Abbott Walter Image 2 Everton 1907

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Description

Small Heath, Birmingham born left half Walter Abbott began his football career with Rosewood Victoria before joining First Division Small Heath (now Birmingham City) in 1896 as an inside left, making his Football League debut (unusually) in a Test Match end of season relegation/promotion play-off against Manchester City in April 1896, scoring in an 8-0 thrashing of The Citizens at Muntz Street.  However Small Heath were still relegated and Abbott played three further seasons in the Second Division for them. Having established himself in the side, he was an ever present in 1897-98, top scoring with 19 goals including a hat-trick in a 5-1 Christmas day victory over Darwen.

He then lit the blue touch paper in 1898-99, scoring an incredible club record 42 goals in 40 appearances for Small Heath including a goal a game in their 34 League games, again an ever present during their campaign, a tally that included 5 goals in an 8-0 win over Darwen in November 1898, a hat-trick in an FA Cup win over Burslem Port Vale the next month, and further trebles in wins against Loughborough, Woolwich Arsenal, Luton Town and Gainsborough Trinity during the second half of the season, and was the Division’s top goalscorer.

After 66 goals in 84 appearances for Small Heath, Abbott was signed by Everton in June 1899, where from December 1899 he settled into the left half berth and remained a regular for Everton in that position for nine seasons at Goodison Park during a relatively successful period for The Toffees, when he invariably formed The Toffees’ half back line with Harry Makepeace and Jack Taylor. Ever present in his second season at Everton, Abbott missed three matches as Everton finished runners up in the League Championship in 1901-02 and won his only cap for England in a 0-0 draw with Wales at The Racecourse Ground, Wrexham in March 1902. He was also selected for England’s squad in the return fixture at Fratton Park a year later but was the non playing reserve. In addition he represented The Football League four times during his career.

After helping Everton to a third placed finish in the League Championship in 1903-04, he was a mainstay of their 1904-05 campaign in which they finished League runners up and lost the 1905 FA Cup semi final in a replay to eventual winners Aston Villa at The City Ground, Nottingham. The following season Abbott made amends by scoring in an FA Cup semi final victory over Liverpool at Villa Park before helping Everton to beat Newcastle United in the 1906 FA Cup Final with a goal from Sandy Young at The Crystal Palace to win the only major trophy of his career, although he was again an FA Cup Finalist the following season as Everton were beaten 2-1 by Sheffield Wednesday at the same venue.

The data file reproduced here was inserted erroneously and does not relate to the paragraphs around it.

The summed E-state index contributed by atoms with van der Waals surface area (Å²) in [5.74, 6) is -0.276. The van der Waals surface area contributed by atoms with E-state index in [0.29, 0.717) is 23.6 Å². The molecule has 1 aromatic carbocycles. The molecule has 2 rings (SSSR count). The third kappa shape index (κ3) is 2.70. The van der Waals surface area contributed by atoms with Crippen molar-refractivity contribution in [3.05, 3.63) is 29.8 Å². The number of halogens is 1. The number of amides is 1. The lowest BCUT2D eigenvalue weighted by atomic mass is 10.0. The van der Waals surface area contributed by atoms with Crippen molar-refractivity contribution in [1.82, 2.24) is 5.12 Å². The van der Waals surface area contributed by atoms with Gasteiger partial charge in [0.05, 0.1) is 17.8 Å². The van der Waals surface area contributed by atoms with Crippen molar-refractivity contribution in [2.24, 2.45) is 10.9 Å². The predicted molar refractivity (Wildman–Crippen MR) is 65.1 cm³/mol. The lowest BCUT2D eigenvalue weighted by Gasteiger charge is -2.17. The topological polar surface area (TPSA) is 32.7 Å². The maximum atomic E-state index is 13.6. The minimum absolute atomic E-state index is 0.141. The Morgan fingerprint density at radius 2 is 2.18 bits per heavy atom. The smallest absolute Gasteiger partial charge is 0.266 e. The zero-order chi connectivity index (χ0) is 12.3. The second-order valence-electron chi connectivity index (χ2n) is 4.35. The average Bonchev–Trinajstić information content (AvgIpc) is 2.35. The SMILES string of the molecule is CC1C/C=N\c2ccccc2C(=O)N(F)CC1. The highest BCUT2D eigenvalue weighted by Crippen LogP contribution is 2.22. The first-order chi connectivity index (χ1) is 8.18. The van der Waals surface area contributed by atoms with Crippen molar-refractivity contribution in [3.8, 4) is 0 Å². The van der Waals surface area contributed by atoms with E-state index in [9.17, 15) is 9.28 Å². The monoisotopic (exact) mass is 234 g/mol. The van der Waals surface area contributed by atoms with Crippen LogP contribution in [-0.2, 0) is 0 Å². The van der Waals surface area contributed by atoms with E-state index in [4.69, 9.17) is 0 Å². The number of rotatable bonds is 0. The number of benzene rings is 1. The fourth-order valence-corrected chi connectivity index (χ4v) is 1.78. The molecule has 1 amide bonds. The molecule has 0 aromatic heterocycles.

Abbott lost his place after an FA Cup replay defeat to Southampton in March 1908, and signed for Second Division Burnley in June 1908 after 37 goals in 291 appearances for Everton. He made his debut for The Clarets on 1st September 1908, playing at left half in their 1-0 defeat to Chesterfield at Turf Moor. He kept his place in the team for the first 13 matches of the season before being dropped in favour of Tommy Mayson. Abbott was selected at inside left for the first game of 1909 away at Glossop, and scored the winning goal in a 2-1 victory. He remained first choice in the position for the rest of the campaign, missing only 2 of the last 18 matches.

He scored twice during the 9-0 win against Crystal Palace in the second round of the FA Cup, and netted the only goal of the game as Burnley won away at Clapton Orient on 27th March 1909. Abbott scored five goals in the opening seven matches of the 1909-10 season, and netted his first Burnley hat-trick in the 4-2 defeat of Wolverhampton Wanderers on 13th November 1909. He scored his ninth and final goal of the campaign as Burnley beat Leicester Fosse on 11th December 1909. Abbott made his final appearance for the Clarets in the 1-1 draw with Leicester Fosse on 23rd April 1910, having scored 18 goals in 65 appearances during his two seasons at Turf Moor. Abbott returned to Small Heath, which had by then been renamed Birmingham in the 1910 close season, but played only once more in a defeat at Fulham in September 1910 before injury forced his retirement in 1911.

Abbott’s son, also named Walter, made 5 League appearances for Grimsby Town immediately after the First World War and also played for Chesterfield, Worcester City and other Midlands non league clubs.

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